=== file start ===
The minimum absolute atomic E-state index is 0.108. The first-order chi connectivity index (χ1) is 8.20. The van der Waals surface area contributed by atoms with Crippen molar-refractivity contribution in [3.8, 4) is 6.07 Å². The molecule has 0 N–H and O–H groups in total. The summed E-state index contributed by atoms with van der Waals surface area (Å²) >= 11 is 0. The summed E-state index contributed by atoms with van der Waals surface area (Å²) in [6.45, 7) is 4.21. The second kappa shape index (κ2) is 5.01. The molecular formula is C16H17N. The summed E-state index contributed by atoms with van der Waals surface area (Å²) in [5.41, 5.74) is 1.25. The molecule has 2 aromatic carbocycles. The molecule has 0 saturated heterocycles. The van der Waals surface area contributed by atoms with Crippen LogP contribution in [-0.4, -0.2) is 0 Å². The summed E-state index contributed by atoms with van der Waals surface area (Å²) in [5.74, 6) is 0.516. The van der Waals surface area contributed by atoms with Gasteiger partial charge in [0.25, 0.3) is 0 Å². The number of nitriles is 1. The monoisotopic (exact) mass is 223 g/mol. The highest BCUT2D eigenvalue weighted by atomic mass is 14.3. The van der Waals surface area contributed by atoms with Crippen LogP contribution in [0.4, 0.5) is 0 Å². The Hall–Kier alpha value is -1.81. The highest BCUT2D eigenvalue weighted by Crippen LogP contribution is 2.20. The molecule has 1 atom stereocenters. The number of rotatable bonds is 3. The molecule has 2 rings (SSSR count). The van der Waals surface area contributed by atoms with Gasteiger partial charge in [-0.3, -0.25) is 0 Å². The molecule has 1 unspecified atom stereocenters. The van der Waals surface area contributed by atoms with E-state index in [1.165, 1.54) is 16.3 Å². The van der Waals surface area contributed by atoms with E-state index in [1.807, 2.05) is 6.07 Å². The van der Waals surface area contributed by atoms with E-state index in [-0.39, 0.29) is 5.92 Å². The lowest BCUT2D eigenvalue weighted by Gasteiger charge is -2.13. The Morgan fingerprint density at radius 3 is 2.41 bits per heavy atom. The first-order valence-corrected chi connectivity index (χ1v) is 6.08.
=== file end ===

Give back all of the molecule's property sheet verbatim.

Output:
The minimum absolute atomic E-state index is 0.108. The first-order chi connectivity index (χ1) is 8.20. The van der Waals surface area contributed by atoms with Crippen molar-refractivity contribution in [3.8, 4) is 6.07 Å². The molecule has 0 N–H and O–H groups in total. The summed E-state index contributed by atoms with van der Waals surface area (Å²) >= 11 is 0. The summed E-state index contributed by atoms with van der Waals surface area (Å²) in [6.45, 7) is 4.21. The second kappa shape index (κ2) is 5.01. The molecular formula is C16H17N. The summed E-state index contributed by atoms with van der Waals surface area (Å²) in [5.41, 5.74) is 1.25. The molecule has 2 aromatic carbocycles. The molecule has 0 saturated heterocycles. The van der Waals surface area contributed by atoms with Crippen LogP contribution in [-0.4, -0.2) is 0 Å². The summed E-state index contributed by atoms with van der Waals surface area (Å²) in [5.74, 6) is 0.516. The van der Waals surface area contributed by atoms with Gasteiger partial charge in [0.25, 0.3) is 0 Å². The number of nitriles is 1. The monoisotopic (exact) mass is 223 g/mol. The highest BCUT2D eigenvalue weighted by atomic mass is 14.3. The van der Waals surface area contributed by atoms with Crippen LogP contribution in [0.4, 0.5) is 0 Å². The Hall–Kier alpha value is -1.81. The highest BCUT2D eigenvalue weighted by Crippen LogP contribution is 2.20. The molecule has 1 atom stereocenters. The number of rotatable bonds is 3. The molecule has 2 rings (SSSR count). The van der Waals surface area contributed by atoms with Gasteiger partial charge in [-0.3, -0.25) is 0 Å². The molecule has 1 unspecified atom stereocenters. The van der Waals surface area contributed by atoms with E-state index in [1.165, 1.54) is 16.3 Å². The van der Waals surface area contributed by atoms with E-state index in [1.807, 2.05) is 6.07 Å². The van der Waals surface area contributed by atoms with E-state index in [-0.39, 0.29) is 5.92 Å². The lowest BCUT2D eigenvalue weighted by Gasteiger charge is -2.13. The Morgan fingerprint density at radius 3 is 2.41 bits per heavy atom. The first-order valence-corrected chi connectivity index (χ1v) is 6.08.